Healthy competition among companies is a good thing.  All of the D&I research says that transparency and accountability are key to building a diverse and inclusive workplace. 

I’m curious about your personal relationship as co-founders.  Can you share a little about how you decided on your roles at Kanarys?

Mandy: Star and I went to undergrad and law school together and then ended up working for the same law firm for two years. 

Star: Kanarys was Mandy’s idea.  She approached me. She is very persuasive!  She talked me into leaving law to join her in this entrepreneurial journey.  Mandy is the visionary. I’m way more Type A. I focus on the short-term milestones, which aligns well with the chief operating officer role.  I’m all about getting the organization to the next step.  

How can BlackHer readers and subscribers support Kanarys?

Mandy: Go to Kanarys and create an account.  It’s going to take our collective voices to change workplaces.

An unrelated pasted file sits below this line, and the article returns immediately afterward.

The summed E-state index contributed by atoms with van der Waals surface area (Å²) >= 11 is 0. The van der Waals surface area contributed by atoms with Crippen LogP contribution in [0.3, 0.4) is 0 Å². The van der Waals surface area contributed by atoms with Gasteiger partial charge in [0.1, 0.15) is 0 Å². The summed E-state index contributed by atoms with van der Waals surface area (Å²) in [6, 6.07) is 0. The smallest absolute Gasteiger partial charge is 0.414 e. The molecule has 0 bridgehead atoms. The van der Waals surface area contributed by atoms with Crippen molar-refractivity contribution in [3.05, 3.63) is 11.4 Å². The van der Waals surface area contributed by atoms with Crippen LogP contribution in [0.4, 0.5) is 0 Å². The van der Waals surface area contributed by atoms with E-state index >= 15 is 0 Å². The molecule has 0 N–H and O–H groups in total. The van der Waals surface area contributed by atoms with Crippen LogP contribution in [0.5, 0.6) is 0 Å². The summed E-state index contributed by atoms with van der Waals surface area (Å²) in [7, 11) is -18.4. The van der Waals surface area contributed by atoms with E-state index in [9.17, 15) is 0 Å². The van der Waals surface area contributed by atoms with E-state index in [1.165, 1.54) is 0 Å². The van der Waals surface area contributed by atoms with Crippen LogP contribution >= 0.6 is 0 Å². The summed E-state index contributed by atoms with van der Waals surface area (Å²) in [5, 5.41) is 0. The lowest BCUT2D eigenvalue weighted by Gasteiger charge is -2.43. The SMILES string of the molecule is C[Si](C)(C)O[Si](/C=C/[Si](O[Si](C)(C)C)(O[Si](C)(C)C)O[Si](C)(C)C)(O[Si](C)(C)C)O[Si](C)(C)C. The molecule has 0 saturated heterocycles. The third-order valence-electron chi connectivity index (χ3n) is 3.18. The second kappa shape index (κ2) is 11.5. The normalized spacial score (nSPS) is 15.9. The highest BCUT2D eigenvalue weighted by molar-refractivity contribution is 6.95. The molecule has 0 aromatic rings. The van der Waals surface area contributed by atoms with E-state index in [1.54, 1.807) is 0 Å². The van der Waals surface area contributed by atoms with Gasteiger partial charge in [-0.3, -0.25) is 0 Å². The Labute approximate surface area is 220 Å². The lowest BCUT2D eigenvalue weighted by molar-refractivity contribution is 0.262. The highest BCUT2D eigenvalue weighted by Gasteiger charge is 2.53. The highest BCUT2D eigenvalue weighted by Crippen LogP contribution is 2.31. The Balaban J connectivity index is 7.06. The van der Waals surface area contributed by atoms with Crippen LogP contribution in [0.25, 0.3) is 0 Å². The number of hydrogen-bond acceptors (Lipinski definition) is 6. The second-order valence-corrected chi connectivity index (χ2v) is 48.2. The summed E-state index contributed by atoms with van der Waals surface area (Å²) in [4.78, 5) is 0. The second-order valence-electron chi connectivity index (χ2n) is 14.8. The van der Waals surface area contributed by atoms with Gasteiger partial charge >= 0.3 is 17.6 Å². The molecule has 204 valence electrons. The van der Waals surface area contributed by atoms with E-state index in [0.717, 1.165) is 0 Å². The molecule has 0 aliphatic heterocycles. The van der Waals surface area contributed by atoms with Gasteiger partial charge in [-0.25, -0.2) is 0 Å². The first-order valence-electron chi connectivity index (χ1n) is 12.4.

Who are your BlackHer Sheroes?

Star: Courtney Caldwell at ShearShare, Kathryn Finney of Digital Undivided and Project Diane, and Morgan DeBaun at Blavity.  We’re also big fans of Senator Kamala Harris and, of course, Michelle Obama, who continues to reinvent herself in such impressive ways.  

Let me ask you the miracle question.  You go to sleep tonight and wake up tomorrow and it’s December 2020 and a miracle has occurred for Black women.  What happened?

Mandy: The day-to-day marginalization of Black women no longer exists.  The wealth gap is gone. We have achieved pay parity.